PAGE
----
<p>Muttle - The degree plan may be new but the theatre program at UT is certainly not new. I really have no doubt that this program will offer exceptional training. Austin is a great place to live. There's a reason why so many want to come here to go to UT and then don't want to leave once they graduate.</p>

<p>Thanks for the input. He narrowed his choice down to UT and Northwestern. I think he is going to go to Texas for several reasons. He loved the way the faculty treated not only him but all of the applicants. They had a full panel of professors and administrators at the audition. They are starting a new program and in my mind they mean business. He loved all of the students he met and he said the city of Austin is fabulous. Then there is the weather. Then FOOTBALL...And then the price...affordable. Also a nice cultural change for a kid from the northeast.</p>

<p>Muttle1, I think your son will like UT. As you can tell from my screen name, we live in Maine now, but my son started at UT in 2010. He couldn't believe how friendly people were - "Mom, people actually come up to me and TALK to me!" Ha, one day he headed out for class and couldn't figure out where everybody is. It turns out school was called off because they got about a half inch of snow! He loved that.</p>

<p>I attended UT when there were 48,000 students, just a couple of thousand fewer than now. I tell people that it's like living in a big city with lots of small neighborhoods. It's not like you see all 50,000 students at once, except on football game days, which are out of this world! I was a civil engineering student, so I hung out in ECJ most days, where I had a small group of friends and knew most of the profs. </p>

<p>My FAVORITE class at UT, no joking, was US History with over 300 students. George Forgie was a wonderful teacher - such a good storyteller! He always had time for me when I went to his office. He assigned us long, excellent books, such as "The Path between the Seas," by David McCullough, about the building of the Panama Canal. I kept that book, I liked it so much, and got to see the Canal last month while on a cruise. Anyway, I'm saying that just because a class is big doesn't mean it's poor.</p>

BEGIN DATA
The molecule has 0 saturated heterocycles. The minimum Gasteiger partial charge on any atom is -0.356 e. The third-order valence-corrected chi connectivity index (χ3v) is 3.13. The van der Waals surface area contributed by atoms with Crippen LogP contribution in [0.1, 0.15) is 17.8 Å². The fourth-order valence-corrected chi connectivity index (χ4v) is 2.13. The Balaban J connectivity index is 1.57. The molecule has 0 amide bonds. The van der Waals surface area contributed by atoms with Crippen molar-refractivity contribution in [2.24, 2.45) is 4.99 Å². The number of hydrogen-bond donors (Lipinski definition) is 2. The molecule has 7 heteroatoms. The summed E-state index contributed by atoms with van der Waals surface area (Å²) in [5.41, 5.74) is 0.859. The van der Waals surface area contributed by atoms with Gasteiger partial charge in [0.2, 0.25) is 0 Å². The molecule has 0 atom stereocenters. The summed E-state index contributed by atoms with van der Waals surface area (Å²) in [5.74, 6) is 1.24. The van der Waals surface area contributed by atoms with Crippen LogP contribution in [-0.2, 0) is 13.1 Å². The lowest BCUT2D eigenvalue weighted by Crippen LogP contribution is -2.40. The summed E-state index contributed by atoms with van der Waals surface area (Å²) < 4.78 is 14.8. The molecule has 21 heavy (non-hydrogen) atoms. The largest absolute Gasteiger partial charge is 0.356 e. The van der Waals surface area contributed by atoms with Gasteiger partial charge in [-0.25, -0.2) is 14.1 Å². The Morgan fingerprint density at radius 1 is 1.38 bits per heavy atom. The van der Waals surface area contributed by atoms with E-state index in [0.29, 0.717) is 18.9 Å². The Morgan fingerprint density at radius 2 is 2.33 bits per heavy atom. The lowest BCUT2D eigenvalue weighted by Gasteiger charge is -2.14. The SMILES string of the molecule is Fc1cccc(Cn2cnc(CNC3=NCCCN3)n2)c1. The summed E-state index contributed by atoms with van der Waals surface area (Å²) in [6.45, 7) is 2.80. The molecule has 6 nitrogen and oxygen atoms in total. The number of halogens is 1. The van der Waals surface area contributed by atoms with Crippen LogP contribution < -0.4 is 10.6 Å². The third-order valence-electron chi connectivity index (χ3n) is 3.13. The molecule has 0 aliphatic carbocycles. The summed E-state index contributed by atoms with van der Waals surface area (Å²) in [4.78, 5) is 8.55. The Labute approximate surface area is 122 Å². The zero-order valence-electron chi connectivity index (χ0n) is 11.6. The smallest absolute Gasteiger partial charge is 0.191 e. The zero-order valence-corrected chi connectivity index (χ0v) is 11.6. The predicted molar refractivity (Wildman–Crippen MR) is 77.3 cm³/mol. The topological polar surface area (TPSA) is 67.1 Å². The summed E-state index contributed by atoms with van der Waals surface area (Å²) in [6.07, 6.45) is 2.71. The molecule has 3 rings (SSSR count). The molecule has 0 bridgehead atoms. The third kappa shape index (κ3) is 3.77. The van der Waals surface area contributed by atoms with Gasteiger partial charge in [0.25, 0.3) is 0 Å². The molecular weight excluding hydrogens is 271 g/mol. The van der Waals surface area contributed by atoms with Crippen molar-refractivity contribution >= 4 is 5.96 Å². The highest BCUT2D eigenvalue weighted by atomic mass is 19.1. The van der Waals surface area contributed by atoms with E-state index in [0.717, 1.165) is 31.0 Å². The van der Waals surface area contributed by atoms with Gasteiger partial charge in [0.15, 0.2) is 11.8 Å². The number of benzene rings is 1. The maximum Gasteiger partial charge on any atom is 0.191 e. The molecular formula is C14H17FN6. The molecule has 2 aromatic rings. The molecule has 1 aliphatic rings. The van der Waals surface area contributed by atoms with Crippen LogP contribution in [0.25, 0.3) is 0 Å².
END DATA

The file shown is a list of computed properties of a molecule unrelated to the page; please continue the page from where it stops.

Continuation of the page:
<p>snapdragonfly is right - it's not for everybody. I tell students that the opportunities there are amazing - for example, my son got to do research, as a freshman, in the biomedical engineering lab. But you have to LOOK for those situations - people aren't going to spoonfeed you.</p>

<p>Sounds like 2 amazing options Muttle! One of the things I love about Austin is the vibrant theatre community. If he is interested in film, there are always terrific opportunities in the UT student films. My D did a number of those when she was here. Plus there is a lot of tv and film work here. Extras work when your schedule allows is a fun way to pick up some extra money. I am pretty linked in to the theatre community here, and do some extras work myself, so feel free to contact me if you want info. Hook 'em! (That hurt my poor Aggie fingers to type lol!)</p>

<p>PS - Hi ML!</p>

<p>You have made me feel much more confidant about Texas. He loved the whole feel of it. He wouldn't be intimidated by large class sizes and would live to take some film courses if he has the opportunity. Friends of ours in NY took a trip to Austin just for fun this year. Both are involved in the arts and film production. Their text to my son. "Go here, this place is awesome". So that's it then. Hook em Horns! Did I say that right? It sounded funny with my NY accent!!! Thanks all!
On another note...Maine, my family loves your state! We used to spend a week in Maine every summer when our kids were little. In fact we were just talking about The Scoop Deck last night (our favorite ice cream parlor well worth the 8 hour drive)</p>

<p>I agree with everyone above. Austin is wonderful and U.T. is a Great School! Something I would like to suggest for any student thinking of U.T. for either Acting or Musical Theatre, is to attend the Texas Musical Theatre Workshop. It is a wonderful way become familiar with U.T. and train for College Auditions. My D went this past summer and Loved it! And as a footnote, she stayed in Jester Dorms. She really got a feel for all of it.</p>

<p>@Muttle1 Hey, I tried 2 times to send you a private message. I can't tell, but, I think neither one got sent. Can you please let me know when you get time? Thank you.</p>